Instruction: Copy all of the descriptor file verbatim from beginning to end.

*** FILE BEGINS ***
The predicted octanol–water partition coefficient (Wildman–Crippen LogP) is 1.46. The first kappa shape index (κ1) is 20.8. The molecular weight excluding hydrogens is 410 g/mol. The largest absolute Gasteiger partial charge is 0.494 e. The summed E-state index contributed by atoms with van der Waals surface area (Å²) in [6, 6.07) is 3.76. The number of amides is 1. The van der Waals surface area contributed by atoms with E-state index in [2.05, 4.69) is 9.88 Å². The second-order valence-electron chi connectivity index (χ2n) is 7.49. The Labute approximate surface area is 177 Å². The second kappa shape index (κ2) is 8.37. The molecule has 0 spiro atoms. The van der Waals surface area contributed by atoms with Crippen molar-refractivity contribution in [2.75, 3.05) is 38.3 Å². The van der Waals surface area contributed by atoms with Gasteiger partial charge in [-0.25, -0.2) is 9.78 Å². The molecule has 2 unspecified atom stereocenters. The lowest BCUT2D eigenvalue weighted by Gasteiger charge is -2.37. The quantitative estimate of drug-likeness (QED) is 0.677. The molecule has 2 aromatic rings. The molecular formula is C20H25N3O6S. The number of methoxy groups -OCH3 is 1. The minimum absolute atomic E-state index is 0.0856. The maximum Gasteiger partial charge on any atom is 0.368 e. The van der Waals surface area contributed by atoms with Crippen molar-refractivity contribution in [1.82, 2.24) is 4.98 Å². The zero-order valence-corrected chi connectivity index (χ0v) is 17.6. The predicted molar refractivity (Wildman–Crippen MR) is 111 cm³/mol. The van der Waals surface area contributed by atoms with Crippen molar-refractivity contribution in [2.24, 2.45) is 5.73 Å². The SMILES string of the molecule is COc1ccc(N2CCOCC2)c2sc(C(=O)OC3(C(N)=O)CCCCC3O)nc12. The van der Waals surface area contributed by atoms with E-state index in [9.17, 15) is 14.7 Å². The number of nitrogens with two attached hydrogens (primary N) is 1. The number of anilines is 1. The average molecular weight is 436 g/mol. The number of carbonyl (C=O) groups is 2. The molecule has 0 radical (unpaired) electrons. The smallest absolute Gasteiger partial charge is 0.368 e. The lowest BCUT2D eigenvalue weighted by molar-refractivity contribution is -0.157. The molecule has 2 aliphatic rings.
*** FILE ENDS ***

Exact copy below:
The predicted octanol–water partition coefficient (Wildman–Crippen LogP) is 1.46. The first kappa shape index (κ1) is 20.8. The molecular weight excluding hydrogens is 410 g/mol. The largest absolute Gasteiger partial charge is 0.494 e. The summed E-state index contributed by atoms with van der Waals surface area (Å²) in [6, 6.07) is 3.76. The number of amides is 1. The van der Waals surface area contributed by atoms with E-state index in [2.05, 4.69) is 9.88 Å². The second-order valence-electron chi connectivity index (χ2n) is 7.49. The Labute approximate surface area is 177 Å². The second kappa shape index (κ2) is 8.37. The molecule has 0 spiro atoms. The van der Waals surface area contributed by atoms with Crippen molar-refractivity contribution in [2.75, 3.05) is 38.3 Å². The van der Waals surface area contributed by atoms with Gasteiger partial charge in [-0.25, -0.2) is 9.78 Å². The molecule has 2 unspecified atom stereocenters. The lowest BCUT2D eigenvalue weighted by Gasteiger charge is -2.37. The quantitative estimate of drug-likeness (QED) is 0.677. The molecule has 2 aromatic rings. The molecular formula is C20H25N3O6S. The number of methoxy groups -OCH3 is 1. The minimum absolute atomic E-state index is 0.0856. The maximum Gasteiger partial charge on any atom is 0.368 e. The van der Waals surface area contributed by atoms with Crippen molar-refractivity contribution in [1.82, 2.24) is 4.98 Å². The zero-order valence-corrected chi connectivity index (χ0v) is 17.6. The predicted molar refractivity (Wildman–Crippen MR) is 111 cm³/mol. The van der Waals surface area contributed by atoms with Crippen molar-refractivity contribution in [2.24, 2.45) is 5.73 Å². The SMILES string of the molecule is COc1ccc(N2CCOCC2)c2sc(C(=O)OC3(C(N)=O)CCCCC3O)nc12. The van der Waals surface area contributed by atoms with E-state index in [9.17, 15) is 14.7 Å². The number of nitrogens with two attached hydrogens (primary N) is 1. The number of anilines is 1. The average molecular weight is 436 g/mol. The number of carbonyl (C=O) groups is 2. The molecule has 0 radical (unpaired) electrons. The smallest absolute Gasteiger partial charge is 0.368 e. The lowest BCUT2D eigenvalue weighted by molar-refractivity contribution is -0.157. The molecule has 2 aliphatic rings.